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Addressing Human Rights Violations under Authoritarian Regimes

Two kinds of human rights abuses under the military and authoritarian regimes drew national attention after democratization: first, massive deaths and injuries of protestors in 1980 Gwangju; and second, systematic deaths and disappearance of opposition leaders and activists. Soon after Chun Doo-hwan stepped down, a nationwide focus was given to the Gwangju massacre, for which Chun and then-incumbent Roh Tae- woo bore responsibility. The first initiative came from President Roh, who set up a presidential advisory commission to promote reconciliation after democratization.[1] The commission officially acknowledged that the Gwangju uprising was a pro-democracy movement but opposed any forms of punishment or truth seeking in order not to disrupt national unity.[1] In response, lawmakers set up the congressional commission and held seventeen hearings by summoning 67 relevant persons, including Chun.[1] It was the first time in South Korean history that a former president had been brought into a public hearing and questioned.

Despite the sensation, the congressional commission suffered innate limitations, partly due to the lack of power to enforce reluctant perpetrators to testify in public and partly due to the lack of political will of Roh and his ruling party.[4] The cases were not transferred to the court for further prosecutions, but the reparations law was enacted in 1990.[5] This marked the first national legislation stipulating reparations to the victims of state violence. A total of US$175 million in individual reparations were made to 4,537 victims.[6]

However, demands for truth and justice constantly increased under the Kim Young-sam administration, and human rights lawyers filed several lawsuits against Chun and Roh, as well as their subordinates, on the charge of murder and other offenses.[4] After intensive investigation, the Seoul district prosecutorial office acknowledged the crime of general murder in the course of suppressing Gwangju protestors in May 1980.[8] The office nevertheless decided not to prosecute the case, claiming that acts of the military coup of December 12, 1979, and the hard-line suppression of protestors were highly political decisions, which did not fall under its legal jurisdiction.

Both elites and the public vehemently protested against the decision and, at the same time, information about hidden assets of Roh was disclosed.[8] President Kim Young-sam, who was initially against the criminal prosecutions of two former presidents, finally supported the special act, which removed the statute of limitations and provided an opportunity for retrial of those who had been falsely convicted.[10] Both Chun and Roh, along with the fourteen other generals, were convicted but later pardoned by President Kim Young-sam, with the consent of the then-presidentelect Kim Dae-jung, as a token of forgiveness and reconciliation.[11]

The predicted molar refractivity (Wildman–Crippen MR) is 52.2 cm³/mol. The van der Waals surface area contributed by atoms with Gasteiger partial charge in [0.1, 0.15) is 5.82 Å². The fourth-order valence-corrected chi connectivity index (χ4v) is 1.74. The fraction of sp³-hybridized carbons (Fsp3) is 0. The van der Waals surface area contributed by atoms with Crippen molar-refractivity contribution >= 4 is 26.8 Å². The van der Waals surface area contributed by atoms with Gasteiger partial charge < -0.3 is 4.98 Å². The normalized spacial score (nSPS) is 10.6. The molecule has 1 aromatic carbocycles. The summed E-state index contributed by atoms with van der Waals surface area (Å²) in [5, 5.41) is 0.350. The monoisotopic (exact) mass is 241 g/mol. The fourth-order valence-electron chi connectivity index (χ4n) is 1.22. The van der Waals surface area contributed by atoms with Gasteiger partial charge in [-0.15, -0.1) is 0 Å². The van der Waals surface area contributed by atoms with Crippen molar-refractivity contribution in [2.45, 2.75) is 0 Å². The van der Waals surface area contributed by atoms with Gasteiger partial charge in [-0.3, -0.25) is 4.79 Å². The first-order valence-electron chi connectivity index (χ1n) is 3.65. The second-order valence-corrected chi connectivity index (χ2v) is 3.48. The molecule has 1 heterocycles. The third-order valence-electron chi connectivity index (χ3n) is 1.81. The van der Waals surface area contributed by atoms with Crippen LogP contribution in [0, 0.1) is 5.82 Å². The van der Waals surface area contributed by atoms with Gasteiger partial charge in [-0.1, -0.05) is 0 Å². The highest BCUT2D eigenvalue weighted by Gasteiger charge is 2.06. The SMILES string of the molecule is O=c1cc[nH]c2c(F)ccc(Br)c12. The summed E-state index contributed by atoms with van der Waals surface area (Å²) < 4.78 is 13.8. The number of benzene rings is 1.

Another widespread abuse of state power - the deaths and disappearances of students, activists, and politicians - received attention under President Kim Dae-jung. The Presidential Commission on Suspicious Deaths (Suspicious Death Commission) was created in 2000 and served two terms until 2004.[12] The commission was set up to investigate and find the causes of deaths suspected to have been carried out directly and indirectly by government agents. The commission aimed to find the causes of suspicious deaths, especially in cases where suicide or accidental deaths were falsely alleged. In 2002, the commission concluded its first term, but because many cases were left unresolved, it began a second term in 2003.

In addition, between 2004 and 2005, the police, the Ministry of Defense, and the National Intelligence Service (formerly known as Korean Central Intelligence Agency) established an internal commission to investigate past human rights violations.95 In 2005, the TRCK also investigated remaining cases of suspicious deaths and disappearances. In 2006, a special commission was set up to investigate suspicious deaths that had occurred within military ranks.96

  • [1] Truth and Reconciliation Commission Republic of Korea, vol. 1, The History andActivities of the Commission & Policy Recommendation, pp. 4-5.
  • [2] Truth and Reconciliation Commission Republic of Korea, vol. 1, The History andActivities of the Commission & Policy Recommendation, pp. 4-5.
  • [3] Truth and Reconciliation Commission Republic of Korea, vol. 1, The History andActivities of the Commission & Policy Recommendation, pp. 4-5.
  • [4] Cho, “Transitional Justice in Korea: Legally Coping with Past Wrongs after Democratization,” p. 581.
  • [5] The Special Act for the Reparations for the Persons Concerned with the GwangjuDemocratic Movement (Law No. 4266 of 1990).
  • [6] Han, “Kwangju and Beyond: Coping with Past State Atrocities in South Korea.”
  • [7] Cho, “Transitional Justice in Korea: Legally Coping with Past Wrongs after Democratization,” p. 581.
  • [8] Cho, “Transitional Justice in Korea: Legally Coping with Past Wrongs after Democratization,” p. 582.
  • [9] Cho, “Transitional Justice in Korea: Legally Coping with Past Wrongs after Democratization,” p. 582.
  • [10] The Special Act Concerning the May 18 Gwangju Democratic Movement (Law No.5029 of 1995).
  • [11] Truth and Reconciliation Commission Republic of Korea, vol. 1, The History andActivities of the Commission & Policy Recommendation, pp. 5-6.
  • [12] The Presidential Truth Commission on Suspicious Deaths was created by the SpecialAct on the Investigation of Suspicious Deaths (Law No. 6170 of 2000).
 
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